comScore Saga of Spider-Man and Sailor Moon's Shared Enemy Continues | The Mary Sue

The Saga of Spider-Man and Sailor Moon’s Shared Enemy Continues

Part 2


This is part one of a new three-part series from Theodore Jefferson, whose new book, The Incredible Untold Story of Sailor Moon, is available now. You can read part one of the Spider Man and Sailor Moon saga right here.

What do we mean when we say “mishandled character rights?” The answer is complex, but it also shines a bright spotlight on the very basis of what we all value when it comes to being fans of great franchises like Spider-Man and Sailor Moon. Mishandled character rights are their shared enemy, and far more dangerous than any super-villain.

The truth is none of these stories would ever see the light of day were it not for the potential business they represent. Spider-Man was invented to sell comics. Sailor Moon was invented to sell magazines. Later, they both were licensed to sell action figures and costumes and toys and television ads. This much later came to be known as what I call the “Character Equity Engine.”

In his book Comic Wars, author Dan Raviv tells the story of how Ronald Perelman’s Marvel tried to reinvigorate its business in 1996. The “comics unit” of the company, which created the characters upon which everything else is based, came up with an explanation of how merchandising works which is as brilliant as it is simple.

The “circle,” as it were, begins with “character equity.” These are the characters themselves: Spider-Man, Sailor Mars, Green Goblin, Professor Tomoe, etc.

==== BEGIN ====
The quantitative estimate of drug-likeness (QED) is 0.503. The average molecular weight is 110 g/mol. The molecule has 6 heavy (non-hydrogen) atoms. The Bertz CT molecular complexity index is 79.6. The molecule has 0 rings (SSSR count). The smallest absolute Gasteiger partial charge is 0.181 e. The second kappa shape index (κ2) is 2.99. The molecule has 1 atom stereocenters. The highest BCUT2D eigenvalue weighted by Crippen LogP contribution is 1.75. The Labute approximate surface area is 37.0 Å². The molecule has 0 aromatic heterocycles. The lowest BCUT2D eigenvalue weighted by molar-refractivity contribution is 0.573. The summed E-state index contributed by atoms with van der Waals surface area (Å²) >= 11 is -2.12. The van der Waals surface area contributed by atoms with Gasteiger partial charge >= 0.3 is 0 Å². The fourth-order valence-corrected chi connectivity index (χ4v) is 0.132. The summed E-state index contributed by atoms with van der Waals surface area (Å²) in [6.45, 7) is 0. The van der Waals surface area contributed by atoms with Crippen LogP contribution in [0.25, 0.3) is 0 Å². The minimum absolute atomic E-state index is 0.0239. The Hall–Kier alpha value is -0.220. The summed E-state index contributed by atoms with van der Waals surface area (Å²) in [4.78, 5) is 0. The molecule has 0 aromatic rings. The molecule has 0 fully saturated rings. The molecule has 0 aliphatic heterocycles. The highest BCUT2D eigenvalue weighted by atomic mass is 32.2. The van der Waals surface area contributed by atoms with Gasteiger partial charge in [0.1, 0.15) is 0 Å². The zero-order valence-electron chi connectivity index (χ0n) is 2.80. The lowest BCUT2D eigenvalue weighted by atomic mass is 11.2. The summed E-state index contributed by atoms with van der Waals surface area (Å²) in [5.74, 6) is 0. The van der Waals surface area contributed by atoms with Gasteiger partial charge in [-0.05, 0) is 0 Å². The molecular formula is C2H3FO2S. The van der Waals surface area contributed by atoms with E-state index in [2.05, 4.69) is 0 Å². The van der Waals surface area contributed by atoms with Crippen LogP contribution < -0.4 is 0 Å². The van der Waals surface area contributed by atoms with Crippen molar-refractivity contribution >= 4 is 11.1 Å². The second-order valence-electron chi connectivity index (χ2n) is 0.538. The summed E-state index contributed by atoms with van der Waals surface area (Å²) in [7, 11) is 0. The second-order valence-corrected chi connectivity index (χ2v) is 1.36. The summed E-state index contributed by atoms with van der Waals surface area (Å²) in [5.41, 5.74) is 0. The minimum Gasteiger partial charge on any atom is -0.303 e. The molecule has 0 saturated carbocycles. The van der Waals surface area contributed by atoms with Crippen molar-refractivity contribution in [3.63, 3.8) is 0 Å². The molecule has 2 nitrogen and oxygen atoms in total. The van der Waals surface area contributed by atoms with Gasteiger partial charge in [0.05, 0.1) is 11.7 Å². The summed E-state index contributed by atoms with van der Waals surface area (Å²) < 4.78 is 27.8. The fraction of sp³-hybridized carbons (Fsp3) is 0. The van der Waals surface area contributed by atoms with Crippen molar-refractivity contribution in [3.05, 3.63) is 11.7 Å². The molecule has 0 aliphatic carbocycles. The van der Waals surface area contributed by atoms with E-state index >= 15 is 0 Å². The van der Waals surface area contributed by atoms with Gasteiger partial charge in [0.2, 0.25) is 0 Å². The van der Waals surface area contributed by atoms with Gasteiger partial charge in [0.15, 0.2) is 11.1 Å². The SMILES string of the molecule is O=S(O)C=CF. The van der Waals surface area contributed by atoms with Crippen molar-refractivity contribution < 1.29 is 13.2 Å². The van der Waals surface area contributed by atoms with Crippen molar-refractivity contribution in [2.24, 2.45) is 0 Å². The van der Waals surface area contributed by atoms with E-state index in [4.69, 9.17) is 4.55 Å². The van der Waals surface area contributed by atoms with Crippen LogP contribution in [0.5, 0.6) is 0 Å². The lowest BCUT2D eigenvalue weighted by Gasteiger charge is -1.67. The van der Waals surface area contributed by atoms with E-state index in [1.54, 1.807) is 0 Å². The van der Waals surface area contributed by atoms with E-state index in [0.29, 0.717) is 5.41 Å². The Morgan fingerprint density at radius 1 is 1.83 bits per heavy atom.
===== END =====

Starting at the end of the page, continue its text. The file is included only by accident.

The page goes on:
Character equity leads to “Licensed Product.” This is everything based on the characters: movies, television, toys, dolls, and so forth.

Licensed Product leads to “Ads and Promotions.” These are the movie trailers, posters, magazine covers, YouTube previews, and anything creative used to promote the products being sold.

Finally, Ads and Promotions leads to Retail Sales. You create a character called Sailor Moon. Then you make a doll that looks like her. Then you advertise it and someone buys it. That’s all four steps.

The reason this is an engine is because Retail Sales increases Character Equity. Every doll, t-shirt, sticker, lunchbox, wallscroll, DVD and keychain fob makes the character itself more valuable. When the characters become more valuable, that’s when companies get to make audience-pleasing things like feature films, video games, television specials, expensive collectible books, and so forth.

All four of these phases of building value are the “Character Equity Engine.” Managed properly, this process leads to character franchises like Spider-Man in the 1980s, Sailor Moon in the early 1990s, Pokémon, Star Wars, Star Trek, and so on.

But when this gets mismanaged the characters stagnate, because without increasing character equity, nobody can make a business case for expanding the property. So no video games, no movies, no mobile apps, no big splashy crowd-pleasers. It doesn’t make any difference how amazing the character is or what it accomplished back in the day. The only thing that matters is the Character Equity Engine. It’s the only thing that works.